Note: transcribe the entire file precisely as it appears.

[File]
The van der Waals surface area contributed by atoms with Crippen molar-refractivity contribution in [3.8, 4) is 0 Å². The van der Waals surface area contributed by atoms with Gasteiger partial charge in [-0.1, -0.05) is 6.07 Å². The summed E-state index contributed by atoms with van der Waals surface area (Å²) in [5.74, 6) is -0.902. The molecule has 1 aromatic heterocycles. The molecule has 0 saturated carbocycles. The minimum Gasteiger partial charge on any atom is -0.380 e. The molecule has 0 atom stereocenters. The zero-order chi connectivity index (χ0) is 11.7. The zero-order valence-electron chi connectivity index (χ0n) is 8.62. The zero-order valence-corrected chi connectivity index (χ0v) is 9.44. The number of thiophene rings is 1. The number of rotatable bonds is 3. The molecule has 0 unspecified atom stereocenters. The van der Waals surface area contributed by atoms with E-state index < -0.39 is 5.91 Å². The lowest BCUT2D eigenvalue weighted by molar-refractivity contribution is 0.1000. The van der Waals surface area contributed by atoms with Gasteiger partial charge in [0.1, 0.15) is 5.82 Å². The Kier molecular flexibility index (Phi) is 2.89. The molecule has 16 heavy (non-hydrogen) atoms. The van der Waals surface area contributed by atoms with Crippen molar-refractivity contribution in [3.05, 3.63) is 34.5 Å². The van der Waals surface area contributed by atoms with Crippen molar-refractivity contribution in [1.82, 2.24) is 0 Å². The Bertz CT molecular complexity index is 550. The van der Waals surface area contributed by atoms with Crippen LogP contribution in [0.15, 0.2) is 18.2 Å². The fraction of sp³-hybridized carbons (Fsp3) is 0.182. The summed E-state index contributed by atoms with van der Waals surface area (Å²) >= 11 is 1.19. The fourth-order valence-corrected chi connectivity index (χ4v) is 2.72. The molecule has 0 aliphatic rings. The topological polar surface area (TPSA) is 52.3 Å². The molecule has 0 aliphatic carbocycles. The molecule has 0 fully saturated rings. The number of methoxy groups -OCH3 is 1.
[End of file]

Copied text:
The van der Waals surface area contributed by atoms with Crippen molar-refractivity contribution in [3.8, 4) is 0 Å². The van der Waals surface area contributed by atoms with Gasteiger partial charge in [-0.1, -0.05) is 6.07 Å². The summed E-state index contributed by atoms with van der Waals surface area (Å²) in [5.74, 6) is -0.902. The molecule has 1 aromatic heterocycles. The molecule has 0 saturated carbocycles. The minimum Gasteiger partial charge on any atom is -0.380 e. The molecule has 0 atom stereocenters. The zero-order chi connectivity index (χ0) is 11.7. The zero-order valence-electron chi connectivity index (χ0n) is 8.62. The zero-order valence-corrected chi connectivity index (χ0v) is 9.44. The number of thiophene rings is 1. The number of rotatable bonds is 3. The molecule has 0 unspecified atom stereocenters. The van der Waals surface area contributed by atoms with E-state index < -0.39 is 5.91 Å². The lowest BCUT2D eigenvalue weighted by molar-refractivity contribution is 0.1000. The van der Waals surface area contributed by atoms with Gasteiger partial charge in [0.1, 0.15) is 5.82 Å². The Kier molecular flexibility index (Phi) is 2.89. The molecule has 16 heavy (non-hydrogen) atoms. The van der Waals surface area contributed by atoms with Crippen molar-refractivity contribution in [3.05, 3.63) is 34.5 Å². The van der Waals surface area contributed by atoms with Crippen molar-refractivity contribution in [1.82, 2.24) is 0 Å². The Bertz CT molecular complexity index is 550. The van der Waals surface area contributed by atoms with Crippen LogP contribution in [0.15, 0.2) is 18.2 Å². The fraction of sp³-hybridized carbons (Fsp3) is 0.182. The summed E-state index contributed by atoms with van der Waals surface area (Å²) >= 11 is 1.19. The fourth-order valence-corrected chi connectivity index (χ4v) is 2.72. The molecule has 0 aliphatic rings. The topological polar surface area (TPSA) is 52.3 Å². The molecule has 0 aliphatic carbocycles. The molecule has 0 fully saturated rings. The number of methoxy groups -OCH3 is 1.